A few months back I wrote about the dangers of tying results from satisfaction surveys to compensation. The feedback I got was mixed, so I decided to do a quick survey to see what the public thinks.
Of the 72% who were asked to do a follow-up survey after some type of transaction, about 1 in 6 (16.1%) were told by their sales rep what rating to give. While 1 in 6 is alarming, the reality is probably worse because those that do try to influence responses do so repeatedly. My personal guess is that more compensation is impacted the more likely it is that customers will be asked to answer in a certain way.
Among those who had been asked to do a follow-up I asked some questions about the experience of doing a survey.
I believe these data support my position. Satisfaction surveys can be used effectively to drive business decisions and with that results, but tying them to compensation undermines their reliability and thus makes them less effective for decision-making.
Worth adding that firms making extensive use of follow-up transaction surveys have a responsibility to inform customers of how they are used. For example, telling customers that a new service, extended hours, more staffing, better training or whatever came about as a result of their feedback in the surveys, will improve their view of your product or service and increase the chance they will participate in future surveys. Unlike the example above, the company wins both ways.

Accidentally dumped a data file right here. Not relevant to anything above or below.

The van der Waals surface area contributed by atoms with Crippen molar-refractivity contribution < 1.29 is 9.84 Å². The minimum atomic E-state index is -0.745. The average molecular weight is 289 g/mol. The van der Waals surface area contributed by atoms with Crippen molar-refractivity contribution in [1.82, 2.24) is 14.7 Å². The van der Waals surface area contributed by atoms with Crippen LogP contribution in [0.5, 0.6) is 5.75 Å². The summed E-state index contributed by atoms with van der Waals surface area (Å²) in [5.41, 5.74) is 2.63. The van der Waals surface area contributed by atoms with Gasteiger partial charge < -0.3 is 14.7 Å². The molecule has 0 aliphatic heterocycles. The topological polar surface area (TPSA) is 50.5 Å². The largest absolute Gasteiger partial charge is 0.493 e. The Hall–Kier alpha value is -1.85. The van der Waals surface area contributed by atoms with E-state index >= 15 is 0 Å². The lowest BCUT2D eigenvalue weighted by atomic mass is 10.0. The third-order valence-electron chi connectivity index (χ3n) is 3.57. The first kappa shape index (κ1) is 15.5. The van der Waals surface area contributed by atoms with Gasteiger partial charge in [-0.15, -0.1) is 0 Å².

Rich brings a passion for quantitative data and the use of choice to understand consumer behavior to his blog entries. His unique perspective has allowed him to muse on subjects as far afield as Dinosaurs and advanced technology with insight into what each can teach us about doing better research.